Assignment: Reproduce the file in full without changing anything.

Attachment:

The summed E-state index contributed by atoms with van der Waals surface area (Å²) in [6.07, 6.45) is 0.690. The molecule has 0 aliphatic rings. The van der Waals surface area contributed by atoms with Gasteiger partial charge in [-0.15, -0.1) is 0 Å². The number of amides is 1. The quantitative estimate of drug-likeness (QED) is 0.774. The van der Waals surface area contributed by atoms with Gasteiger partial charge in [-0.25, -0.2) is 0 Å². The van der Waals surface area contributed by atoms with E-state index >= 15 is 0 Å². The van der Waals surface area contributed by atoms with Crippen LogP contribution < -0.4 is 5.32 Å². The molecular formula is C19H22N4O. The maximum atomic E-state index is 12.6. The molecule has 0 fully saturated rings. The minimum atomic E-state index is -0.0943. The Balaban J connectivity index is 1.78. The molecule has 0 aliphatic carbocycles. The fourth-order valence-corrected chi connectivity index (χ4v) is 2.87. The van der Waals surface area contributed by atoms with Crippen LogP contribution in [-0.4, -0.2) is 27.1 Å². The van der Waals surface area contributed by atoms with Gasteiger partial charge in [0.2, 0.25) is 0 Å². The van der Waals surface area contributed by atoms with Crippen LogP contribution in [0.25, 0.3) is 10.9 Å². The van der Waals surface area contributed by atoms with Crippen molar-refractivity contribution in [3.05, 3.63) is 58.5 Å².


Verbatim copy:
The summed E-state index contributed by atoms with van der Waals surface area (Å²) in [6.07, 6.45) is 0.690. The molecule has 0 aliphatic rings. The van der Waals surface area contributed by atoms with Gasteiger partial charge in [-0.15, -0.1) is 0 Å². The number of amides is 1. The quantitative estimate of drug-likeness (QED) is 0.774. The van der Waals surface area contributed by atoms with Gasteiger partial charge in [-0.25, -0.2) is 0 Å². The van der Waals surface area contributed by atoms with E-state index >= 15 is 0 Å². The van der Waals surface area contributed by atoms with Crippen LogP contribution < -0.4 is 5.32 Å². The molecular formula is C19H22N4O. The maximum atomic E-state index is 12.6. The molecule has 0 fully saturated rings. The minimum atomic E-state index is -0.0943. The Balaban J connectivity index is 1.78. The molecule has 0 aliphatic carbocycles. The fourth-order valence-corrected chi connectivity index (χ4v) is 2.87. The van der Waals surface area contributed by atoms with Crippen LogP contribution in [-0.4, -0.2) is 27.1 Å². The van der Waals surface area contributed by atoms with Gasteiger partial charge in [0.2, 0.25) is 0 Å². The van der Waals surface area contributed by atoms with Crippen LogP contribution in [0.25, 0.3) is 10.9 Å². The van der Waals surface area contributed by atoms with Crippen molar-refractivity contribution in [3.05, 3.63) is 58.5 Å².